Tobacco Asia

Volume 19, Number 5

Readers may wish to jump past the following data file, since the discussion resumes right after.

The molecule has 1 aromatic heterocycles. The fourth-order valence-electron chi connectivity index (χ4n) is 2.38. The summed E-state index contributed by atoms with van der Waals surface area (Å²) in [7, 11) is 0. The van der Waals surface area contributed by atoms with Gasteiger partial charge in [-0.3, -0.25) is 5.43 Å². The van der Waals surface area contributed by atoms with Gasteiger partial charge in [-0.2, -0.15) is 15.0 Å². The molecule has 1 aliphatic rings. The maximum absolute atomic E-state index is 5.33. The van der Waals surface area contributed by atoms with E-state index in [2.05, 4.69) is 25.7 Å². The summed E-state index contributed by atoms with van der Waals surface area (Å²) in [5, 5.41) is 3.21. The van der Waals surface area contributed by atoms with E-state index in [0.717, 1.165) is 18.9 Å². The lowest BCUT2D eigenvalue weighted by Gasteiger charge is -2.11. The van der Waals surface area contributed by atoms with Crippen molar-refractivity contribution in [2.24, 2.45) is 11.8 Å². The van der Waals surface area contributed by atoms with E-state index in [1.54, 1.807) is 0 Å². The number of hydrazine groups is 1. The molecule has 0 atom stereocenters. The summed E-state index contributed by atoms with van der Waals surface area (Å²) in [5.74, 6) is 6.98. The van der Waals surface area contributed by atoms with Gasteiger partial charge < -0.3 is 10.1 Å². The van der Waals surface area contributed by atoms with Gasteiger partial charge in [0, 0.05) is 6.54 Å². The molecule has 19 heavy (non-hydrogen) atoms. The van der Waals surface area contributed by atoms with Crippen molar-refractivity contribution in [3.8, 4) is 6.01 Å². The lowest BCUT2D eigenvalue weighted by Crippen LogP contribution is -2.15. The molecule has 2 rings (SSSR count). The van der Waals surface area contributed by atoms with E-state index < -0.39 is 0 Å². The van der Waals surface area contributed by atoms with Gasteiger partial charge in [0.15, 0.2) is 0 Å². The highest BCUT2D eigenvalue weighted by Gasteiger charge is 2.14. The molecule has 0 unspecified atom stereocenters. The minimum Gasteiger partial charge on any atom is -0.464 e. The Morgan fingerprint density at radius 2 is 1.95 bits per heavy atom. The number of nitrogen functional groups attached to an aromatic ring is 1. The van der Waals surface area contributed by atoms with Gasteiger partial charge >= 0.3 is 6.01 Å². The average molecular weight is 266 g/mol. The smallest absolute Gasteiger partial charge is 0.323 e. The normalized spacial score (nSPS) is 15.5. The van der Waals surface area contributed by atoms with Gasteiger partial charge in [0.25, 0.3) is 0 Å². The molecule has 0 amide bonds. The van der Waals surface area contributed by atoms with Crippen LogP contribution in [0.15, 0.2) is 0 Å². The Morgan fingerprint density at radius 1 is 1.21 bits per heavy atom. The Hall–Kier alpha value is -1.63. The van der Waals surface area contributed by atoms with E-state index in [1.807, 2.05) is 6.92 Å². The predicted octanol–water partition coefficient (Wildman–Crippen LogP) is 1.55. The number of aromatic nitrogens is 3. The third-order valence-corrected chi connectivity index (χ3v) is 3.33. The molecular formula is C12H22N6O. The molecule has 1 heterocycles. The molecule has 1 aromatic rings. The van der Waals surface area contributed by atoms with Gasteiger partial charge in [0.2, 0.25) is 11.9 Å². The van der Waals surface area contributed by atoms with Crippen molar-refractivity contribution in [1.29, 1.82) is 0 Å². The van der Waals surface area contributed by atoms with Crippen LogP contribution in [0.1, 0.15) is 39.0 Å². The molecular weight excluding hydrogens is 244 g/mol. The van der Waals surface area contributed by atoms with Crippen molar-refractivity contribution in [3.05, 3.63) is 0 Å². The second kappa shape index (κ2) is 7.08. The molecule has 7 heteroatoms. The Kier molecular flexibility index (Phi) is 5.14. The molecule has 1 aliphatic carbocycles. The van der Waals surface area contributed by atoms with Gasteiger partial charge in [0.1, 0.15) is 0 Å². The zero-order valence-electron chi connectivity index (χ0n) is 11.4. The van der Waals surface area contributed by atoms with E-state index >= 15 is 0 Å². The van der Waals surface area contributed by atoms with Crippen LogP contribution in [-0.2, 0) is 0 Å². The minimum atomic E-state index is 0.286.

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32 tobaccoasia / Issue 5, 2015December/January) By Nattira Medvedeva The exponential growth of e-cigarettes' popular- ity and the explosive growth in the number of manufacturers supplying hardware and e-liquids to answer this demand has led to countries scram- bling to try to regulate e-cigarettes. The European Union now has the revised Tobacco Products Directive (TPD). Starting in mid-2016, TPD re- quires that advertising for e-cigarettes be banned in the 28 nations of the European Union, as well as e-cigarettes having graphic health warnings, be- ing childproof, and having no more than 20 milli- grams of nicotine per milliliter. What TPD will not do is regulate e-cigarettes as medicines, as the par- liament voted in October 2013 to keep e-cigarettes regulated as tobacco. In the US, the Food and Drug Administration (FDA) submitted its final rule for e-cigarettes to the White House's Office of Management and Budget (OMB) for review in October 2015. The initial re- view timeframe is 90 days but this can be extended, meaning it might still be a while before we find out the extent of the new e-cigarette regulations. At present, FDA regulates only e-cigarettes that are marketed for therapeutic purposes. FDA's new regulations will change that by redefining e- cigarettes as tobacco products. The new regula- tions would also cover pipe tobacco, hookahs, and cigars. They would ban selling e-cigarettes, cigars, hookahs, and pipe tobacco to those under 18 years of age and would require people buying them to show photo identification. The proposed law would also require manufacturers of e-cigarettes to register with FDA, provide the agency with a detailed accounting of their products' ingredients, and disclose their manufacturing processes and scientific data. Companies would also be subject to FDA inspections. Should they have any new products made after 2007, they would need to get FDA approval for them first, but would have two years after the new rules are finalized to do so and can keep their products on the market in the meantime. In June 2014, the White House's OMB weakened some of the language that could have been used to prevent the online sale of e-cigs, as Regulating E-cigarettes Right: Tobacco Product, Not Medicinal E-cigarettes continue to grow in popularity with users around the world. While the popularity of e-cigarettes in Asia has not reached levels as high as in the US or in Europe, there has been a definite upswing with more users turning from conventional cigarettes to electronic ones, even in countries like China and Indonesia that have been recognized as having some of the largest populations of cigarette smokers.

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